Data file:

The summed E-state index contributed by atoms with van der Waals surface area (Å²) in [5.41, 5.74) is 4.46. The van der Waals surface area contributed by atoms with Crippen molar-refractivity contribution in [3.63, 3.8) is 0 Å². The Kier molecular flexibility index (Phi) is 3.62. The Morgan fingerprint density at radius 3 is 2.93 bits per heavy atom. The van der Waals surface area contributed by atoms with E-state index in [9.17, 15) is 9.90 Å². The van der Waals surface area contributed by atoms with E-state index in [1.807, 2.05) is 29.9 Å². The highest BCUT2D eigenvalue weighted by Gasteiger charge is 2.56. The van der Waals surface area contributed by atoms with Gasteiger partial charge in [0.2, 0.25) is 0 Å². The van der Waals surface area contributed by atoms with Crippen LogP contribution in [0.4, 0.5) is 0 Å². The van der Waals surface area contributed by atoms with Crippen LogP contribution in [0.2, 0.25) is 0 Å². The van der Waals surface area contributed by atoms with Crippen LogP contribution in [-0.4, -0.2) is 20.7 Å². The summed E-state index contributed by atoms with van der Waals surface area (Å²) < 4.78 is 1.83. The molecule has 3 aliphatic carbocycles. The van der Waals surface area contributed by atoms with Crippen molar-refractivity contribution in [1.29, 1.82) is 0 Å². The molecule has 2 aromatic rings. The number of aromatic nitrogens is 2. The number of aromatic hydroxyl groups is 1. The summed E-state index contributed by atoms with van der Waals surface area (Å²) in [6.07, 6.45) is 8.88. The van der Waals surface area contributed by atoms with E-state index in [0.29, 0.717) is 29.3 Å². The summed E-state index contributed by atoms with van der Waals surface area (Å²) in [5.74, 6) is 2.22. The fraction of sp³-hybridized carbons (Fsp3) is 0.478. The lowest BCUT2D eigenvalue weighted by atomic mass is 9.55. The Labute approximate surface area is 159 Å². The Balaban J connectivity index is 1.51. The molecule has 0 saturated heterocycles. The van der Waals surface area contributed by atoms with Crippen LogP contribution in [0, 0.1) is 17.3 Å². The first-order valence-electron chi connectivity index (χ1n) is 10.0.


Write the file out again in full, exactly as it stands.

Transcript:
The summed E-state index contributed by atoms with van der Waals surface area (Å²) in [5.41, 5.74) is 4.46. The van der Waals surface area contributed by atoms with Crippen molar-refractivity contribution in [3.63, 3.8) is 0 Å². The Kier molecular flexibility index (Phi) is 3.62. The Morgan fingerprint density at radius 3 is 2.93 bits per heavy atom. The van der Waals surface area contributed by atoms with E-state index in [9.17, 15) is 9.90 Å². The van der Waals surface area contributed by atoms with E-state index in [1.807, 2.05) is 29.9 Å². The highest BCUT2D eigenvalue weighted by Gasteiger charge is 2.56. The van der Waals surface area contributed by atoms with Gasteiger partial charge in [0.2, 0.25) is 0 Å². The van der Waals surface area contributed by atoms with Crippen LogP contribution in [0.4, 0.5) is 0 Å². The van der Waals surface area contributed by atoms with Crippen LogP contribution in [0.2, 0.25) is 0 Å². The van der Waals surface area contributed by atoms with Crippen LogP contribution in [-0.4, -0.2) is 20.7 Å². The summed E-state index contributed by atoms with van der Waals surface area (Å²) < 4.78 is 1.83. The molecule has 3 aliphatic carbocycles. The van der Waals surface area contributed by atoms with Crippen molar-refractivity contribution in [1.29, 1.82) is 0 Å². The molecule has 2 aromatic rings. The number of aromatic nitrogens is 2. The number of aromatic hydroxyl groups is 1. The summed E-state index contributed by atoms with van der Waals surface area (Å²) in [6.07, 6.45) is 8.88. The van der Waals surface area contributed by atoms with E-state index in [0.29, 0.717) is 29.3 Å². The summed E-state index contributed by atoms with van der Waals surface area (Å²) in [5.74, 6) is 2.22. The fraction of sp³-hybridized carbons (Fsp3) is 0.478. The lowest BCUT2D eigenvalue weighted by atomic mass is 9.55. The Labute approximate surface area is 159 Å². The Balaban J connectivity index is 1.51. The molecule has 0 saturated heterocycles. The van der Waals surface area contributed by atoms with Crippen LogP contribution in [0, 0.1) is 17.3 Å². The first-order valence-electron chi connectivity index (χ1n) is 10.0.